FTC Updates (February 6 – February 17, 2023)
Valentine’s Day at the FTC was marked by the Commission’s breakup with one of its longtime Commissioners, who abruptly announced her retirement in a splashy op-ed that garnered significant media attention. The agency also announced a new Office of Technology and proposed consent orders related to “review hijacking” and robocalls. These stories and more after the jump.Continue Reading FTC Updates (February 6 – February 17, 2023)
Appliance Manufacturers and Importers Should Prepare for Increased DOE Enforcement Activity in 2023
- In 2023, the Department of Energy is likely to increase enforcement of its energy and water conservation standards.
- The penalties associated with violating energy and water conservation standards can exceed $500 per violation and result in multi-million-dollar penalties.
- Manufacturers and importers of appliances and other consumer and industrial products can mitigate enforcement risk by refamiliarizing themselves with the energy and water efficiency regime and conducting internal compliance audits.
As the Biden Administration enters its third year, now with a party split in Congress, it seems likely that the Administration will redouble its focus on executive branch regulatory tools that can be used to achieve energy-related policy objectives, including with respect to energy efficiency and reducing carbon emissions. For manufacturers and importers of appliances and certain other consumer, lighting, plumbing and commercial and industrial products, that means the potential for additional scrutiny of their products’ compliance with the Department of Energy’s (DOE) conservation standards for energy and water efficiency. It also likely means a commensurate increase in DOE enforcement activity for non-compliance with the applicable efficiency standards or the associated test procedures required to demonstrate compliance, as well as registration and labeling requirements. Given the magnitude of the penalties associated with violating efficiency standards, currently $503 per violation, which can quickly run into multiple millions of dollars across noncompliant units, manufacturers and importers should consider refamiliarizing themselves with DOE’s conservation standards regime.Continue Reading Appliance Manufacturers and Importers Should Prepare for Increased DOE Enforcement Activity in 2023
FTC Updates (Jan 2 – 13, 2023)
The FTC started the new year with a proposed new rule that would ban employers from imposing non-competes on their workers. It also announced increases to civil penalties connected to various federal provisions. These stories after the jump.Continue Reading FTC Updates (Jan 2 – 13, 2023)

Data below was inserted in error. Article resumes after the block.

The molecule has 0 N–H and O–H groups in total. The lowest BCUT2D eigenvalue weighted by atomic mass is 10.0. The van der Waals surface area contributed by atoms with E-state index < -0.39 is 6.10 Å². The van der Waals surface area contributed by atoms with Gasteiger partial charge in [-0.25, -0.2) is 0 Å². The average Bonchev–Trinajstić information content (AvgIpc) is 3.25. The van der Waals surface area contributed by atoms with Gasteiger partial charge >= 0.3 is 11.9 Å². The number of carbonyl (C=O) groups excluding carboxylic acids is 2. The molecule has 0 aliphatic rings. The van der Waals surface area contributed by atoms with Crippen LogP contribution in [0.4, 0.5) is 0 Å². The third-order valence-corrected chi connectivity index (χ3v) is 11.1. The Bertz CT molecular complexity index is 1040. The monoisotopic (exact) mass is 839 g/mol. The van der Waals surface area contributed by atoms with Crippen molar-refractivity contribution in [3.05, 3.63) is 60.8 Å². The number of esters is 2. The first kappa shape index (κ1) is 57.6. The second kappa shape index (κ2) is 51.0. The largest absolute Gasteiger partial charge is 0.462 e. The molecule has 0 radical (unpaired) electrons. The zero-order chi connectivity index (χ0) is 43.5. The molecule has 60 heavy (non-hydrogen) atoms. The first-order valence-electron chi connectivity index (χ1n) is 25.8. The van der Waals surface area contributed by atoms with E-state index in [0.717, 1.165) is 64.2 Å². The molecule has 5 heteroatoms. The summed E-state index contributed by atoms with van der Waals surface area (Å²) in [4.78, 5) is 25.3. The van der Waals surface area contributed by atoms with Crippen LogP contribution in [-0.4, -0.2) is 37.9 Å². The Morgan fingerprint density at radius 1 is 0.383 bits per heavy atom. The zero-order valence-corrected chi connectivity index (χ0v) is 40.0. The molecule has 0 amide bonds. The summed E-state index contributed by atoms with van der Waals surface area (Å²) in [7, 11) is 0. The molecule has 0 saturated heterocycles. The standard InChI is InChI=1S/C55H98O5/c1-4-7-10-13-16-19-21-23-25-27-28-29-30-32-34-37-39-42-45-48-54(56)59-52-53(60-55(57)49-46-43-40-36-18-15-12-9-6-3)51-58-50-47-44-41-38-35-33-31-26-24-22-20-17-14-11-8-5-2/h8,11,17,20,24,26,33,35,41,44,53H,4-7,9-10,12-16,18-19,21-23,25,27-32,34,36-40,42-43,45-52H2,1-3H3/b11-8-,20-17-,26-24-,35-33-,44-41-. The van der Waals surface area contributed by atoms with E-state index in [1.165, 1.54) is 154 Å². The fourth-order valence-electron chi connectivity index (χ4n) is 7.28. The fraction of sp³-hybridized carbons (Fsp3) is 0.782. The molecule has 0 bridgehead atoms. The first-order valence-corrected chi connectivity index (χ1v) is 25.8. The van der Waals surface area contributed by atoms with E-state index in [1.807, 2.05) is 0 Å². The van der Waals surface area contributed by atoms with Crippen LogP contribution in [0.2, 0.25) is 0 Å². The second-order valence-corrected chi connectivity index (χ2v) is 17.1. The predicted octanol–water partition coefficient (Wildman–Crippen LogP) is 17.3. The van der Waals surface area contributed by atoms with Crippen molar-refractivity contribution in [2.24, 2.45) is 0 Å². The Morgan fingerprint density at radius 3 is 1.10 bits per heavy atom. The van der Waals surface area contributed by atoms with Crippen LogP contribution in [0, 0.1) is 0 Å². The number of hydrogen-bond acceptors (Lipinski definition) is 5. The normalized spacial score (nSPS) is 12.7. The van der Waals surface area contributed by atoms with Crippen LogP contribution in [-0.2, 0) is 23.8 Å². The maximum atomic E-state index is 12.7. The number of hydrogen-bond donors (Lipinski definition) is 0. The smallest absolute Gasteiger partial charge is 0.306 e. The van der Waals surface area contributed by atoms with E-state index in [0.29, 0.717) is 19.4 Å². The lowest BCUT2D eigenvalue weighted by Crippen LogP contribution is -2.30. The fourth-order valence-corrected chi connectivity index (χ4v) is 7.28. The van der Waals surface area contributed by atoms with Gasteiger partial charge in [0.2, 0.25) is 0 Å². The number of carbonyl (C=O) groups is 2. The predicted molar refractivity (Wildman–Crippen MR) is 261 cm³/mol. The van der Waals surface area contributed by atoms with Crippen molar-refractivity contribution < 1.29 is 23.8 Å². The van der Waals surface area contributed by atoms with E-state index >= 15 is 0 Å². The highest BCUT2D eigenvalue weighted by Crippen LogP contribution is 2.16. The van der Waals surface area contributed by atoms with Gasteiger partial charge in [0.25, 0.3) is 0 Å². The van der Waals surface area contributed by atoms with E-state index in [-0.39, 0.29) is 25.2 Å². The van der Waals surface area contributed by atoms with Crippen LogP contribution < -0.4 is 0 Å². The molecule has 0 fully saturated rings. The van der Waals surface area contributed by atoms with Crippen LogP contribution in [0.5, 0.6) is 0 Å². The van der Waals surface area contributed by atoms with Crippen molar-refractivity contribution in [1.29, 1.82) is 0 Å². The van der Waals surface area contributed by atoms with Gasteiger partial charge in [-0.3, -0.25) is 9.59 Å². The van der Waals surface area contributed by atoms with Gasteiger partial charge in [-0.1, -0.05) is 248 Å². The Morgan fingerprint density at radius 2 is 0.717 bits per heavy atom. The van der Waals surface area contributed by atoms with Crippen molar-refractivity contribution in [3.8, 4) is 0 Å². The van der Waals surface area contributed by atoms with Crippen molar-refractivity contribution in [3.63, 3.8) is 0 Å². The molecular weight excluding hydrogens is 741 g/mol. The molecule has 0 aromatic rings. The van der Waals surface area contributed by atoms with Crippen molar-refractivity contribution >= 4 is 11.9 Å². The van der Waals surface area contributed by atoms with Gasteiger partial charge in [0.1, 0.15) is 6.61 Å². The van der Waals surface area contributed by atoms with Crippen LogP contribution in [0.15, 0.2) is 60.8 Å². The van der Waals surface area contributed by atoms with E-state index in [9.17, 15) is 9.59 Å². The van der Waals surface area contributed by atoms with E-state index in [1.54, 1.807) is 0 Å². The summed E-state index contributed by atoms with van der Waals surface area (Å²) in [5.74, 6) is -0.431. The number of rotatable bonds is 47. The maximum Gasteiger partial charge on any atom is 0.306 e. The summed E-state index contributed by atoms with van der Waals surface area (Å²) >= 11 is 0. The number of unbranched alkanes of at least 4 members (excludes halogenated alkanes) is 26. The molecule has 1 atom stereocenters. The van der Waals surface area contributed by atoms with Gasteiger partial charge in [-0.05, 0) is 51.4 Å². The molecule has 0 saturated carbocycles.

Recall Litigation Report: Year in Review (2022)
The second half of 2022 proceeded much like the first, with manufacturers busy navigating recalls and related litigation, although not necessarily in that order.
Philips CPAP/ BiPAP Machines Still Under Fire
Philips is still battling an onslaught of cases stemming from a June 2021 recall of CPAP and BiPAP breathing machines, including a consolidated consumer class action, In re Philips Recalled CPAP, Bi-Level PAP, & Mechanical Ventilator Products Liability Litigation, No. 2:21-mc-01230 (W.D. Pa.), MDL No. 3014, and a medical device supplier suit, Baird Respiratory Therapy, Inc. v. Philips, 2:22-cv-00886 (E.D. Pa.). Since early 2021, there have been reports of over 260 deaths and thousands of health problems associated with the degrading polyurethane foam found in these devices, which was used inside millions of CPAP and BiPAP machines for over a decade. Philips claims that it has produced over 3.95 million repair kits and replacement devices to date and continues to research potential health risks to users from its machines. Despite these efforts, its legal troubles will continue into 2023, with even more consumer-facing lawsuits, including Braverman v. Koninklijke Philips N.V., No. 2:22-cv-7927, which was first filed at the end of December 2022 in the U.S. District Court for the Eastern District of New York and is one of the first CPAP/BiPAP suits to allege the inhalation of the toxic foam particles caused mouth and tongue cancer.Continue Reading Recall Litigation Report: Year in Review (2022)